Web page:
Australia: Shipping Reform Bills passed through Parliament

Last Updated: 28 June 2012
Article by Dimity Maybury and Claire Falkner


Last week, the Australian Senate passed a package of shipping industry reforms, which will come into force from 1 July 2012.

These reforms include the approval of the following Bills:

  • Coastal Trading (Revitalising Australian Shipping) Bill 2012 (Coastal Trading Bill)
  • Coastal Trading (Consequential Amendments and Transitional Provisions) Bill 2012 (Coastal Trading Consequential Bill)
  • Shipping Registration Amendment (Australian International Shipping Register) Bill 2012 (AISR Bill)
  • Shipping Reform (Tax Incentives) Bill 2012
  • Tax Laws Amendment (Shipping Reform) Bill 2012

Below is a short summary of the implications of each of these Bills. For a more detailed analysis, please refer to our previous commentary on the exposure drafts of these Bills which are available here and here.

Tax reforms

The tax concessions introduced are as described in our earlier update with only a few changes made to the exposure drafts, including that the rate of seafarer tax offset has been increased from 27 per cent to 30 per cent.

Commencement of the tax concessions will be as follows.

  • Income tax exemption for certain shipping activities will be available as from 1 July 2012, for ship operators who obtain an Income Tax Exemption Certificate which applies as from that date.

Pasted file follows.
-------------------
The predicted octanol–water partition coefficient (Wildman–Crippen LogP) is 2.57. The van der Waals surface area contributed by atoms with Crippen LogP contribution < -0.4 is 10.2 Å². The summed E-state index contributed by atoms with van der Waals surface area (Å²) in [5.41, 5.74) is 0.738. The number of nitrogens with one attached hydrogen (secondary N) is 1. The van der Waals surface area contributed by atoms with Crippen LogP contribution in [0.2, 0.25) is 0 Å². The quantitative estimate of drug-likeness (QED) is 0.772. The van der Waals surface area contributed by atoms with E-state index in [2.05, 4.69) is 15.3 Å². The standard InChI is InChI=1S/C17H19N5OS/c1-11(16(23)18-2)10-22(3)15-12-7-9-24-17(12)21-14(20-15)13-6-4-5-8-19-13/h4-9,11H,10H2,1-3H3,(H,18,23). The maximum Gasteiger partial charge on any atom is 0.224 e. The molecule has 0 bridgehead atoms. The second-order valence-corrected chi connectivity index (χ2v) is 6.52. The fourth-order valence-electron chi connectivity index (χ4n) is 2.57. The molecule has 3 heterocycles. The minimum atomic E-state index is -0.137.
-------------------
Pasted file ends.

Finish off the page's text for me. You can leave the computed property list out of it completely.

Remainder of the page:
• Accelerated tax depreciation, balancing charge deferral and roll-over relief on certain vessels will be available as from 1 July 2012, for ship owners who obtain a General Certificate in respect of the vessel which applies as from that date. Accelerated depreciation will apply for vessels owned before 1 July 2012 as if they were acquired on that date.
  • The seafarer tax offset will be available for employers of Australian seafarers as from 1 July 2012, provided some person (not necessarily the employer) holds either an Income Tax Exemption Certificate or a General Certificate in respect of the vessels on which the seafarers are employed.
  • Royalty withholding tax exemption for non-Australian residents chartering certain vessels to Australian charterers will apply to payments made on or after 1 July 2012.

The first deadline to obtain either an Income Tax Exemption Certificate or a General Certificate for the 2012/13 tax year will be application for an Income Tax Exemption Notice or General Notice by 31 March 2013. Regulations to address the training and management requirements of obtaining an Income Tax Exemption Certificate are expected to be released in the near future.

Australian International Shipping Register

One of the key reforms to revitalise the Australian shipping industry is the establishment of a second shipping registry being the Australian International Shipping Register (AISR).

Under the regime, "Australian-owned" trading ships or Australian-based companies with bareboat charters will be able to register on the AISR. The definition of "Australian-owned" or operated by an "Australian operator" remains unchanged from the current position under the Shipping Registration Act 1981 (Cth).

The eligibility for registration on the AISR is limited to Australian owned or operated ships in order to satisfy Australia's obligations under the United Nations Convention on the Law of the Sea that there "must be a genuine link between the State and the ship registered in its territory" and to minimise any risk that the AISR is viewed as a Flag of Convenience registry.